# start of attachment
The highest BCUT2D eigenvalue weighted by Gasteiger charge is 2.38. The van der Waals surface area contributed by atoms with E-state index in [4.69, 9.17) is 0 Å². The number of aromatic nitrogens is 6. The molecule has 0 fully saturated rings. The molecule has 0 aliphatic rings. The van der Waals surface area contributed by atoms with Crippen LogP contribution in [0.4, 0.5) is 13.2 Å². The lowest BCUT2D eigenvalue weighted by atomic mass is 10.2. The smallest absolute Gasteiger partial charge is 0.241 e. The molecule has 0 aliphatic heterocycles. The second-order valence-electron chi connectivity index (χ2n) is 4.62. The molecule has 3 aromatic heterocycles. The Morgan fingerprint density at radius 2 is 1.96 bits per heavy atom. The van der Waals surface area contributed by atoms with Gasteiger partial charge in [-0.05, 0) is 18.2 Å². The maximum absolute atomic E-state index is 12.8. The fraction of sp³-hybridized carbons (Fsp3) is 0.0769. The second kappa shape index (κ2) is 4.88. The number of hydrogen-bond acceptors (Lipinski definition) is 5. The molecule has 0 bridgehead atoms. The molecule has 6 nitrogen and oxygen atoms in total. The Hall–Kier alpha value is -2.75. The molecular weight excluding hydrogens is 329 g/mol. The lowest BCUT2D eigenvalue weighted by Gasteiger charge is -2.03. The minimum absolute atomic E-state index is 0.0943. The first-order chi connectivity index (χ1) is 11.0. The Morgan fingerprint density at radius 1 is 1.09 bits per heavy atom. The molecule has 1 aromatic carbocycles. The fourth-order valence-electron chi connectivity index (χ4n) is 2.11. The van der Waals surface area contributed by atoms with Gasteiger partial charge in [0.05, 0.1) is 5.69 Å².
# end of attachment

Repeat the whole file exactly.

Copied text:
The highest BCUT2D eigenvalue weighted by Gasteiger charge is 2.38. The van der Waals surface area contributed by atoms with E-state index in [4.69, 9.17) is 0 Å². The number of aromatic nitrogens is 6. The molecule has 0 fully saturated rings. The molecule has 0 aliphatic rings. The van der Waals surface area contributed by atoms with Crippen LogP contribution in [0.4, 0.5) is 13.2 Å². The lowest BCUT2D eigenvalue weighted by atomic mass is 10.2. The smallest absolute Gasteiger partial charge is 0.241 e. The molecule has 0 aliphatic heterocycles. The second-order valence-electron chi connectivity index (χ2n) is 4.62. The molecule has 3 aromatic heterocycles. The Morgan fingerprint density at radius 2 is 1.96 bits per heavy atom. The van der Waals surface area contributed by atoms with Gasteiger partial charge in [-0.05, 0) is 18.2 Å². The maximum absolute atomic E-state index is 12.8. The fraction of sp³-hybridized carbons (Fsp3) is 0.0769. The second kappa shape index (κ2) is 4.88. The number of hydrogen-bond acceptors (Lipinski definition) is 5. The molecule has 0 bridgehead atoms. The molecule has 6 nitrogen and oxygen atoms in total. The Hall–Kier alpha value is -2.75. The molecular weight excluding hydrogens is 329 g/mol. The lowest BCUT2D eigenvalue weighted by Gasteiger charge is -2.03. The minimum absolute atomic E-state index is 0.0943. The first-order chi connectivity index (χ1) is 11.0. The Morgan fingerprint density at radius 1 is 1.09 bits per heavy atom. The molecule has 1 aromatic carbocycles. The fourth-order valence-electron chi connectivity index (χ4n) is 2.11. The van der Waals surface area contributed by atoms with Gasteiger partial charge in [0.05, 0.1) is 5.69 Å².